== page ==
Exclusive Interview: Hafsa Al Ulama, the UAE Ambassador to Brazil

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1)    Dear Ambassador, you are seen as a powerful and strong woman and a true inspiration for many women. Can you share with us a little bit of your professional history?

 I started my career many years ago in the field of banking. I was lucky I got a job at an international bank in Dubai, UAE, at Citibank. It was a true school and it taught me a lot in terms of management and leadership skills. From there I moved to a local bank where I was part of restructuring team. The bank went through transformation and today it is one of the strongest banks in the Middle East.

 I also had a chance to work in the Public Sector as director of Census for UAE in 2005. This broadened my understanding of management in Government entities. Then I had an opportunity to run an investment company in Abu Dhabi before becoming an Ambassador representing my country. So, I have been working for a long time! And I was fortunate to have had experience in both private and public sectors.

2)  Why is it important to talk about gender? Why does it matter to everyone?

 This is a good question. The straightforward answer is: because there still is a gender gap in our societies. Despite all the struggles over more than 100 years to gain equality in society and workforce, we still have a huge gap between men and women today.

For example, according to WEF, there are only 15 female leaders currently in office. That is less than 10% of UN member states. Of the S+P 500 companies, only 26 CEOs are women – that is a mere 5%!

Between 2010 and 2015, only 10% of Venture Capital around the world went to women.

This creates imbalance in society and leads to a situation of suboptimal development. Equality between the genders is not only relevant for women but it touches upon the core of society.

In my opinion, equality for women in work and pay unleashes a positive force and leads to progress of the whole society. In 21st Century we shouldn´t be even talking about this.

3)   How do you see women empowerment in the Middle East? Are there relevant initiatives that you would like to highlight?

 In general women in the Middle East suffer from inequality due to many factors: cultural, economic, and political. Unfortunately, their hardship is more profound than the situation of women in the developed countries. Many governments in the Middle East subjugate women to hardship and difficulties. They burden the responsibility to keep the family intact during difficult times.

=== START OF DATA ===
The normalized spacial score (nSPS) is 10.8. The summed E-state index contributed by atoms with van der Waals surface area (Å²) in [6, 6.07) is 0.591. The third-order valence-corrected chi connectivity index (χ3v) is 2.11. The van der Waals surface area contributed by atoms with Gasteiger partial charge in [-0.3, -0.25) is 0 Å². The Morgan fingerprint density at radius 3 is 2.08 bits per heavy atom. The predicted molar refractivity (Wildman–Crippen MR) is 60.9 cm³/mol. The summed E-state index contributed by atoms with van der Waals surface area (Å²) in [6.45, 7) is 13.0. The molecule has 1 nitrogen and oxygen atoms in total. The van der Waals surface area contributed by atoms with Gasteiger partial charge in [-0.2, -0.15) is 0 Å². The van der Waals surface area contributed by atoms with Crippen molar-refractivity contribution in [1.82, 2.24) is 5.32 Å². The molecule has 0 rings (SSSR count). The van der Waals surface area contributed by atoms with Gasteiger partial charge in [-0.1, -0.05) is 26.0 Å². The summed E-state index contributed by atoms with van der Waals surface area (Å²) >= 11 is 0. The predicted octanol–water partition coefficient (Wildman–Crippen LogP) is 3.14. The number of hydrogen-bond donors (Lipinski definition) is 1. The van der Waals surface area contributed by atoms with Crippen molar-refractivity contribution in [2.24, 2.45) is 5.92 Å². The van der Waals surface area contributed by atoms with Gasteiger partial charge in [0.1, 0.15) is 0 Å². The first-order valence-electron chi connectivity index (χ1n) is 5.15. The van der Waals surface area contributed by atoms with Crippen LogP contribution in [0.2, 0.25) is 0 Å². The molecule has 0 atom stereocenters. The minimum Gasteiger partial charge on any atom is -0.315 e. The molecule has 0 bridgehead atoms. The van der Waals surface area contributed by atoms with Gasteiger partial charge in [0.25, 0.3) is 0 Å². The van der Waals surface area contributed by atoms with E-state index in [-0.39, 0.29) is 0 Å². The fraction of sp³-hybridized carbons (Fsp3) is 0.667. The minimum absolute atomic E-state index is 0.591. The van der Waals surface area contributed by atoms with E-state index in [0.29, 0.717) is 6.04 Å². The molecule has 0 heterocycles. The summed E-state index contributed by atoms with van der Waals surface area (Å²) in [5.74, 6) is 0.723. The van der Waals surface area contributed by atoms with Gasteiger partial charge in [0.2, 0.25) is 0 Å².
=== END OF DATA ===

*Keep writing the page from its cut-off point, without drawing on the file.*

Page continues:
However, not all is doom and gloom. I can talk about the experience of my country and where I think wisdom of leadership makes major difference in the Middle East. From the first days of establishment of UAE in late 1971, the emphasis was on inclusion of all members of society in the development of the young country. The single most important factor was education. The founder of our nation, Sheikh Zayed made sure that everyone should get free education, especially girls from young age. This is a case where the government is more progressive than families. Today we are seeing the results in all aspects of our society. 30% of our ministers are women. Over 20% of our Parliament is made of women deputies and we have the first woman president of Parliament in the Arab World. Women in the UAE are active in business and they participate in many fields from teachers to fighter jet pilots.

Recently, UAE has established the Gender Equality Council to ensure equal treatment of men and women in the workforce. My country has become a model for women in the rest of the Arab World.

4)  Would you like to leave a message for the Women Inside Trade in Brazil?

Women in Brazil should be proud of their contribution to the society. They are hardworking, diligent, and selfless. I see many examples of this every day. Sometimes, I feel the biggest obstacle for women is their self-confidence. We are often insecure and give up too easily, even when we have a point to make, we fall short of voicing our opinion. As Sheryl Sandberg, COO of Facebook says, we have to lean-in and stand up and be more vocal of what we want. Another advice that I think is important is to take risk and not be let down by failure.


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